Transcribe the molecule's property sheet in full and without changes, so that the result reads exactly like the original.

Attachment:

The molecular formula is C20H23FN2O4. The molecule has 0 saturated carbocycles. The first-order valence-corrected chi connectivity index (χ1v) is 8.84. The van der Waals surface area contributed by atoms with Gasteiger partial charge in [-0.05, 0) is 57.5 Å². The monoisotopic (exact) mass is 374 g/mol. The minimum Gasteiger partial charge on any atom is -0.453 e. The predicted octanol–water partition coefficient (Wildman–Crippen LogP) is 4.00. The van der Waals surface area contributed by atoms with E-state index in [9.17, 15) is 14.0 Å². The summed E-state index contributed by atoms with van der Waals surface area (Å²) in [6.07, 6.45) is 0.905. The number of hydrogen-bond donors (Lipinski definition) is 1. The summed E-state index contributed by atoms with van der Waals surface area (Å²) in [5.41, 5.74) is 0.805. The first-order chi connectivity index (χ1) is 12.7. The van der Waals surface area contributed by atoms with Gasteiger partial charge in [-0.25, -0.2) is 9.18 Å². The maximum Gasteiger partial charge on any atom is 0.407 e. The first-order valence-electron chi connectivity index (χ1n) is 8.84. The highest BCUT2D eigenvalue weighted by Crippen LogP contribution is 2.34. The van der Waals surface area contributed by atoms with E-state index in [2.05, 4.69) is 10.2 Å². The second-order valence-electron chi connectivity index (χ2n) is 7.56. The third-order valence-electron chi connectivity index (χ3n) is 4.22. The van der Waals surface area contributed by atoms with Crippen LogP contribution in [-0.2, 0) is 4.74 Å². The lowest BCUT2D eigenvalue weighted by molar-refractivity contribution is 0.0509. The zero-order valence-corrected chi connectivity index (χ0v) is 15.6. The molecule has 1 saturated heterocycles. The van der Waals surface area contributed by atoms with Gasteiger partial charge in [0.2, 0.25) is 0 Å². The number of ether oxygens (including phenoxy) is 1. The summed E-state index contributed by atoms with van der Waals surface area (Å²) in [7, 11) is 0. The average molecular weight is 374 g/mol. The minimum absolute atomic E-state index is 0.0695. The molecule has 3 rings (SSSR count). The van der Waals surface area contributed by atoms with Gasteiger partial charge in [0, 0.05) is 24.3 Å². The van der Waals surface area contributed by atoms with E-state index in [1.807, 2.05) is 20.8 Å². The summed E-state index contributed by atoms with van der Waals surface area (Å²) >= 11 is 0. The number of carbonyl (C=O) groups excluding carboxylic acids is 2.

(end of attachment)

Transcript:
The molecular formula is C20H23FN2O4. The molecule has 0 saturated carbocycles. The first-order valence-corrected chi connectivity index (χ1v) is 8.84. The van der Waals surface area contributed by atoms with Gasteiger partial charge in [-0.05, 0) is 57.5 Å². The monoisotopic (exact) mass is 374 g/mol. The minimum Gasteiger partial charge on any atom is -0.453 e. The predicted octanol–water partition coefficient (Wildman–Crippen LogP) is 4.00. The van der Waals surface area contributed by atoms with E-state index in [9.17, 15) is 14.0 Å². The summed E-state index contributed by atoms with van der Waals surface area (Å²) in [6.07, 6.45) is 0.905. The number of hydrogen-bond donors (Lipinski definition) is 1. The summed E-state index contributed by atoms with van der Waals surface area (Å²) in [5.41, 5.74) is 0.805. The first-order chi connectivity index (χ1) is 12.7. The van der Waals surface area contributed by atoms with Gasteiger partial charge in [-0.25, -0.2) is 9.18 Å². The maximum Gasteiger partial charge on any atom is 0.407 e. The first-order valence-electron chi connectivity index (χ1n) is 8.84. The highest BCUT2D eigenvalue weighted by Crippen LogP contribution is 2.34. The van der Waals surface area contributed by atoms with E-state index in [2.05, 4.69) is 10.2 Å². The second-order valence-electron chi connectivity index (χ2n) is 7.56. The third-order valence-electron chi connectivity index (χ3n) is 4.22. The van der Waals surface area contributed by atoms with Crippen LogP contribution in [-0.2, 0) is 4.74 Å². The lowest BCUT2D eigenvalue weighted by molar-refractivity contribution is 0.0509. The zero-order valence-corrected chi connectivity index (χ0v) is 15.6. The molecule has 1 saturated heterocycles. The van der Waals surface area contributed by atoms with Gasteiger partial charge in [0.2, 0.25) is 0 Å². The number of ether oxygens (including phenoxy) is 1. The summed E-state index contributed by atoms with van der Waals surface area (Å²) in [7, 11) is 0. The average molecular weight is 374 g/mol. The minimum absolute atomic E-state index is 0.0695. The molecule has 3 rings (SSSR count). The van der Waals surface area contributed by atoms with Gasteiger partial charge in [0, 0.05) is 24.3 Å². The van der Waals surface area contributed by atoms with E-state index in [1.807, 2.05) is 20.8 Å². The summed E-state index contributed by atoms with van der Waals surface area (Å²) >= 11 is 0. The number of carbonyl (C=O) groups excluding carboxylic acids is 2.